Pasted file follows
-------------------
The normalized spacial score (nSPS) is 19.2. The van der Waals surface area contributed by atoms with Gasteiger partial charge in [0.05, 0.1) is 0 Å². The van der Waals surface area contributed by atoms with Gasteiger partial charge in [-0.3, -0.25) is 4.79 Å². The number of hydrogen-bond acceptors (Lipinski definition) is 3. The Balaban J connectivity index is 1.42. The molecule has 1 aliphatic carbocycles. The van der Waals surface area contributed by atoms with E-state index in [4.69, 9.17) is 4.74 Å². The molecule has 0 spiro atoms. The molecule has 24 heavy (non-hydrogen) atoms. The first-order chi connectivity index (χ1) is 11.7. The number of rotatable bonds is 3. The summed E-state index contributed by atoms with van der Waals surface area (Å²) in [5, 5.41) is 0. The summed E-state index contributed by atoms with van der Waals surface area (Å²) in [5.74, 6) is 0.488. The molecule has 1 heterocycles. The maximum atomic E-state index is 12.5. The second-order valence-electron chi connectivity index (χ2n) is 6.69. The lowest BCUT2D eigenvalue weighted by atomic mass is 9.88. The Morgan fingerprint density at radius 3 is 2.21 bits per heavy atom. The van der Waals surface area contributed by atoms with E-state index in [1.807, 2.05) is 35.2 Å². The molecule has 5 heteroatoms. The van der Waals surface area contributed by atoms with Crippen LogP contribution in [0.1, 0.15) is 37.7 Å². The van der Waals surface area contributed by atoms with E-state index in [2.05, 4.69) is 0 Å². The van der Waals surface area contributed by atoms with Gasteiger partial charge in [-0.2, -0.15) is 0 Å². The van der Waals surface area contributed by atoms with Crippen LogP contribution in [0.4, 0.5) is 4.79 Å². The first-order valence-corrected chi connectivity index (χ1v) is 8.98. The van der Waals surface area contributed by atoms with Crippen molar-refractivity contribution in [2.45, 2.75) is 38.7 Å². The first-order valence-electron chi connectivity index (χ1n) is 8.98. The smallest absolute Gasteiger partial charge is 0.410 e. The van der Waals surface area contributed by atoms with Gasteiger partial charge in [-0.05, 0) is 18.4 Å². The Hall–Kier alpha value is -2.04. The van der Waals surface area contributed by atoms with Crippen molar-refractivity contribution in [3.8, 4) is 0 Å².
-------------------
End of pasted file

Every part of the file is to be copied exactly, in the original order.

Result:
The normalized spacial score (nSPS) is 19.2. The van der Waals surface area contributed by atoms with Gasteiger partial charge in [0.05, 0.1) is 0 Å². The van der Waals surface area contributed by atoms with Gasteiger partial charge in [-0.3, -0.25) is 4.79 Å². The number of hydrogen-bond acceptors (Lipinski definition) is 3. The Balaban J connectivity index is 1.42. The molecule has 1 aliphatic carbocycles. The van der Waals surface area contributed by atoms with E-state index in [4.69, 9.17) is 4.74 Å². The molecule has 0 spiro atoms. The molecule has 24 heavy (non-hydrogen) atoms. The first-order chi connectivity index (χ1) is 11.7. The number of rotatable bonds is 3. The summed E-state index contributed by atoms with van der Waals surface area (Å²) in [5, 5.41) is 0. The summed E-state index contributed by atoms with van der Waals surface area (Å²) in [5.74, 6) is 0.488. The molecule has 1 heterocycles. The maximum atomic E-state index is 12.5. The second-order valence-electron chi connectivity index (χ2n) is 6.69. The lowest BCUT2D eigenvalue weighted by atomic mass is 9.88. The Morgan fingerprint density at radius 3 is 2.21 bits per heavy atom. The van der Waals surface area contributed by atoms with E-state index in [1.807, 2.05) is 35.2 Å². The molecule has 5 heteroatoms. The van der Waals surface area contributed by atoms with Crippen LogP contribution in [0.1, 0.15) is 37.7 Å². The van der Waals surface area contributed by atoms with E-state index in [2.05, 4.69) is 0 Å². The van der Waals surface area contributed by atoms with Gasteiger partial charge in [-0.2, -0.15) is 0 Å². The van der Waals surface area contributed by atoms with Crippen LogP contribution in [0.4, 0.5) is 4.79 Å². The first-order valence-corrected chi connectivity index (χ1v) is 8.98. The van der Waals surface area contributed by atoms with Crippen molar-refractivity contribution in [2.45, 2.75) is 38.7 Å². The first-order valence-electron chi connectivity index (χ1n) is 8.98. The smallest absolute Gasteiger partial charge is 0.410 e. The van der Waals surface area contributed by atoms with Gasteiger partial charge in [-0.05, 0) is 18.4 Å². The Hall–Kier alpha value is -2.04. The van der Waals surface area contributed by atoms with Crippen molar-refractivity contribution in [3.8, 4) is 0 Å².